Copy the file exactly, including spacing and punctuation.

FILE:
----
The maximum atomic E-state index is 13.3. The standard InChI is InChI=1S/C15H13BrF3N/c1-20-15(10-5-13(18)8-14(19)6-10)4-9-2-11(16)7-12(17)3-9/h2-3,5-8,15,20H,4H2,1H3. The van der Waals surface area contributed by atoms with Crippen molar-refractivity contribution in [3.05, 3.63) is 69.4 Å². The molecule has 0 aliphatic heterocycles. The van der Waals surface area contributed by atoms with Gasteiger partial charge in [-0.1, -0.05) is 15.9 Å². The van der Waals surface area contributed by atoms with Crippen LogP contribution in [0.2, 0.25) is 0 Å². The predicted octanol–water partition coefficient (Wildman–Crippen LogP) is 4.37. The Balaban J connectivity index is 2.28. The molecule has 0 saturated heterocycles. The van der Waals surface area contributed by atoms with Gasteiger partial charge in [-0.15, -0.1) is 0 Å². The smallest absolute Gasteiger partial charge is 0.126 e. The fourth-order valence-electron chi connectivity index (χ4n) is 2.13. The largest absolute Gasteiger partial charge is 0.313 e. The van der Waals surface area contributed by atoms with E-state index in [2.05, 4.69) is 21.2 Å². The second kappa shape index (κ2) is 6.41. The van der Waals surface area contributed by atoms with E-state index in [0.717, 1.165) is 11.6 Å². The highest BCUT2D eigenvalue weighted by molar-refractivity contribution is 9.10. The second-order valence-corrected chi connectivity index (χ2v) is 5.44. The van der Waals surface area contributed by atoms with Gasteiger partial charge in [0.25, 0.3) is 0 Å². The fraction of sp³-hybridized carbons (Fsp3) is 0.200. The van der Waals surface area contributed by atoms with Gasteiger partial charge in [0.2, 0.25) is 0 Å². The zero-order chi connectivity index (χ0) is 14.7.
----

The maximum atomic E-state index is 13.3. The standard InChI is InChI=1S/C15H13BrF3N/c1-20-15(10-5-13(18)8-14(19)6-10)4-9-2-11(16)7-12(17)3-9/h2-3,5-8,15,20H,4H2,1H3. The van der Waals surface area contributed by atoms with Crippen molar-refractivity contribution in [3.05, 3.63) is 69.4 Å². The molecule has 0 aliphatic heterocycles. The van der Waals surface area contributed by atoms with Gasteiger partial charge in [-0.1, -0.05) is 15.9 Å². The van der Waals surface area contributed by atoms with Crippen LogP contribution in [0.2, 0.25) is 0 Å². The predicted octanol–water partition coefficient (Wildman–Crippen LogP) is 4.37. The Balaban J connectivity index is 2.28. The molecule has 0 saturated heterocycles. The van der Waals surface area contributed by atoms with Gasteiger partial charge in [-0.15, -0.1) is 0 Å². The smallest absolute Gasteiger partial charge is 0.126 e. The fourth-order valence-electron chi connectivity index (χ4n) is 2.13. The largest absolute Gasteiger partial charge is 0.313 e. The van der Waals surface area contributed by atoms with E-state index in [2.05, 4.69) is 21.2 Å². The second kappa shape index (κ2) is 6.41. The van der Waals surface area contributed by atoms with E-state index in [0.717, 1.165) is 11.6 Å². The highest BCUT2D eigenvalue weighted by molar-refractivity contribution is 9.10. The second-order valence-corrected chi connectivity index (χ2v) is 5.44. The van der Waals surface area contributed by atoms with Gasteiger partial charge in [0.25, 0.3) is 0 Å². The fraction of sp³-hybridized carbons (Fsp3) is 0.200. The van der Waals surface area contributed by atoms with Gasteiger partial charge in [0.2, 0.25) is 0 Å². The zero-order chi connectivity index (χ0) is 14.7.